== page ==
It is now January and almost all plants in the garden are in there dormant period. There are still some Christmas roses, witch hazels, viburnums and perhaps an early blooming prunus, but that’s probably pretty much it. In the garden there is now not that much to do except maybe prune the odd frost-resistant shrub or tree.

 This means that now is a good time to make plans for your spring and summer garden. Were last year’s summer bulb combinations not as successful as you’d have hoped, did you miss colour in certain places, or were the colours just too 'flat' or monotonous in your border?  Now is the time to properly think about new colour- and planting schemes and change/adjust them, so that this summer your garden will look more beautiful than ever.

In my previous blog I wrote about the basics of combining colours, in this blog I want to talk a little about other things that are worth considering when designing and constructing a border.

Many borders start from the lawn or pavement and are slightly raised or sloped up to a wall, fence or other type of boundary.  It could however be much more exciting to also work with the varying heights and forms of the (bulbous) plants that are available.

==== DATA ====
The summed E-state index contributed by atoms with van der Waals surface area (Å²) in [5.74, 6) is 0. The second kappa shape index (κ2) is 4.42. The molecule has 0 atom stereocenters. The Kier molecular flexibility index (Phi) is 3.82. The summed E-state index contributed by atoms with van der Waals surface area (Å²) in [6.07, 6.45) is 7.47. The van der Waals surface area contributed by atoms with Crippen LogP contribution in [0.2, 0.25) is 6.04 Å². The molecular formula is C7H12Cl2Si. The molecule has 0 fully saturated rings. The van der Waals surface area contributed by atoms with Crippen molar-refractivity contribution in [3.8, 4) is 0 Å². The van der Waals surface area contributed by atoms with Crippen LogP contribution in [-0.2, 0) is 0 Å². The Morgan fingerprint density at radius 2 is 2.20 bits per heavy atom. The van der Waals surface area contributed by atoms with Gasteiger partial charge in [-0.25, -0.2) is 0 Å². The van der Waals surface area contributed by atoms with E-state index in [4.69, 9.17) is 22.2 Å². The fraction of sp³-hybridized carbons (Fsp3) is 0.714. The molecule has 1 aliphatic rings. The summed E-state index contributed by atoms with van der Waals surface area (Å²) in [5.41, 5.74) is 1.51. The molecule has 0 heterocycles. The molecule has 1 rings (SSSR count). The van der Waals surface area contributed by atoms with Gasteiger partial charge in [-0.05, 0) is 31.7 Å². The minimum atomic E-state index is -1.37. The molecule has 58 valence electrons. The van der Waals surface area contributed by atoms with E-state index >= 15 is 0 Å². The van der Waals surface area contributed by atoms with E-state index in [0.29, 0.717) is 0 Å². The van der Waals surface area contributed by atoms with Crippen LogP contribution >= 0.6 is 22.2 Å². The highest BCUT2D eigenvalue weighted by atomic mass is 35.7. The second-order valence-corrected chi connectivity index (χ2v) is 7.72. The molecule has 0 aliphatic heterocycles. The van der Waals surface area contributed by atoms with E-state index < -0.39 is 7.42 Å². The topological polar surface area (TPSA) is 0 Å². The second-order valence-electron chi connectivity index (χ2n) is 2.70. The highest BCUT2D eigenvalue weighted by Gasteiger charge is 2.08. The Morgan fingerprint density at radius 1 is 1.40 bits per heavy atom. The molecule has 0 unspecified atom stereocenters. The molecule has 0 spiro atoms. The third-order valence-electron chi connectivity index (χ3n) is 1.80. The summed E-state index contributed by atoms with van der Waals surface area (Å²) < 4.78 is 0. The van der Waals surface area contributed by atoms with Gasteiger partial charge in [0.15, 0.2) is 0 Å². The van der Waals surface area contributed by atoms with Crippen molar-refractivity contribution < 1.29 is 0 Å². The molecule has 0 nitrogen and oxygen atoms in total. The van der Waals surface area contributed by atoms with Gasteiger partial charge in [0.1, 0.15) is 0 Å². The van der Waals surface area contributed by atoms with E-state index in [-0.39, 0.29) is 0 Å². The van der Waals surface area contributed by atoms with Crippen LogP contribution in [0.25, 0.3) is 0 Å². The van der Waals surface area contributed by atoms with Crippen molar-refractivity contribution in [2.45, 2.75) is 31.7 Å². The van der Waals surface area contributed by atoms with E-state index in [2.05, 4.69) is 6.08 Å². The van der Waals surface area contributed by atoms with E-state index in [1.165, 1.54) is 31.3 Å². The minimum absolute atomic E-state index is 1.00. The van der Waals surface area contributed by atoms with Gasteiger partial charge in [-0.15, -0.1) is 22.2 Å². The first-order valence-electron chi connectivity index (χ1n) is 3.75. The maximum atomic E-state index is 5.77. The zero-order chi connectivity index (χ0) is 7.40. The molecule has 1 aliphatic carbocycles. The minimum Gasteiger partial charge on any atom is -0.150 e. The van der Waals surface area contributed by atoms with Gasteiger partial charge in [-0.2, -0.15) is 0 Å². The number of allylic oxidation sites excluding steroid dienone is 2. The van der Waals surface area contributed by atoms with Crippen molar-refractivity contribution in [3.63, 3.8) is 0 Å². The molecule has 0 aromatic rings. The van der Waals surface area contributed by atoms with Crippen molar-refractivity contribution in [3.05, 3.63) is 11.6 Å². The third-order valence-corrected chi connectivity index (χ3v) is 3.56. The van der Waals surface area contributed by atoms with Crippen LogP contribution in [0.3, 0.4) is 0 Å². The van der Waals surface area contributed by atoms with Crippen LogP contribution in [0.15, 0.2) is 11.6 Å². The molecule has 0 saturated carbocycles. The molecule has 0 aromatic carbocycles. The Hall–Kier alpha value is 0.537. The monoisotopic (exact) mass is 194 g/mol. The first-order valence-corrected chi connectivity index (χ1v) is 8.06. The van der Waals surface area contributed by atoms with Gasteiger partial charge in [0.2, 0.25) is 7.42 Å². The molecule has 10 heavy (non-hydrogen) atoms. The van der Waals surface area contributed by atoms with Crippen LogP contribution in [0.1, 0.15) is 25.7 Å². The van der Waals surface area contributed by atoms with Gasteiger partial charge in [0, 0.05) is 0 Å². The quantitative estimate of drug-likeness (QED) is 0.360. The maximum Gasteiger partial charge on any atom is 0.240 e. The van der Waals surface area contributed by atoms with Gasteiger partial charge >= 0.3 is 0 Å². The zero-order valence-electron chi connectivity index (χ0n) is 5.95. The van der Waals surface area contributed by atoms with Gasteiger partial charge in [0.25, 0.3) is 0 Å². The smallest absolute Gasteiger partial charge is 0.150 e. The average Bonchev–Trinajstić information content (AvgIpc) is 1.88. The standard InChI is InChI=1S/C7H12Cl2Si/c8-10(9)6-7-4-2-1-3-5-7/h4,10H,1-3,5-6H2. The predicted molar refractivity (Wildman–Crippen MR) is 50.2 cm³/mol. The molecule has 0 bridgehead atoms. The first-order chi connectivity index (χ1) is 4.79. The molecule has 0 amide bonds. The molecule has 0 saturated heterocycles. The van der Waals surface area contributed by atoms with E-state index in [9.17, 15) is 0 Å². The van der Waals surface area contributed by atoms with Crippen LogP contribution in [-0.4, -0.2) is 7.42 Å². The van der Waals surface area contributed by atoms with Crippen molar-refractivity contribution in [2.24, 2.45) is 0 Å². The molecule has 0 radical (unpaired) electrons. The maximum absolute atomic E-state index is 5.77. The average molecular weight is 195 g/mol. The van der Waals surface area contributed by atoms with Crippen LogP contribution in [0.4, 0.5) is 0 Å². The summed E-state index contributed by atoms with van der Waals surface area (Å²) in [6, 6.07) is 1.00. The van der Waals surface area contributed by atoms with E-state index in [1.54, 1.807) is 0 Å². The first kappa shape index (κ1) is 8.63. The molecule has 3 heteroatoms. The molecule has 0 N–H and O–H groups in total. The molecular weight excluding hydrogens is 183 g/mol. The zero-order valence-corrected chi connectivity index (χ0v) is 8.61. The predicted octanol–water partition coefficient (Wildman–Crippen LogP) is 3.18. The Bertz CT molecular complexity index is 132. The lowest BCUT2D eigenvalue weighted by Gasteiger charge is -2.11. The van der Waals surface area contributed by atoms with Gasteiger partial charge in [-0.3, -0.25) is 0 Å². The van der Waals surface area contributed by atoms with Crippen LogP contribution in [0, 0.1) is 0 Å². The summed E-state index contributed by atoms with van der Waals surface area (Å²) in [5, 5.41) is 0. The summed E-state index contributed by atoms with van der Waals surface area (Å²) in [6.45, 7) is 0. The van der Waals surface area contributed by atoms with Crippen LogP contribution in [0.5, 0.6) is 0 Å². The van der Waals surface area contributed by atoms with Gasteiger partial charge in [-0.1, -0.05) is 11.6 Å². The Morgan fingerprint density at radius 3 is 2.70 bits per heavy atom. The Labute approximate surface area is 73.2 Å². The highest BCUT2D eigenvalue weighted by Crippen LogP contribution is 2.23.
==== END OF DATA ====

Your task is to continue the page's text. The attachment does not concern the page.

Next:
If you have many plants or shrubs of the same height next to each other in the border, then it often looks very nice to have some groups of taller summer-flowering bulbs sticking out between those plants.  Summer bulbs or tubers particularly well suited for this purpose are lilies, dahlias and gladioli.

Summer bulbs and tubers can also be used to colour places in borders with spring flowering bulbs and plants. Bulbs and tubers that work well in this case are begonias, ranunculus, zantedeschias and crocosmias, or one of many other summer-flowering bulbs that are on offer in the Bulbs & beyond catalogue. These bulbs, corms and tubers often spread naturally and are therefore great to cover open spots.  An additional advantage of most summer bulbs is that they are also ideal as cut flowers, so you can even pick your own bouquet in the garden.

If you choose to work in your garden with summer bulbs and tubers, apart from the height, growth form and colour, it is also worth thinking about various combinations of (bulbous) plants with differing  flower shapes. Try combining plants or bulbs with raceme-like or hooded flowers with single-flowered bulbs and vice versa .

Have fun making exciting plans for your own garden!

If you would like more information on using summer bulbs when planning your summer garden, then please send us and email at info@bulbsandbeyond.com or visit our website at www.bulbsandbeyond.com

This is the second article of a monthly series written bij Cor-Niels van Duijn.  Cor-Niels has been a successful garden designer in Holland for over 15 years.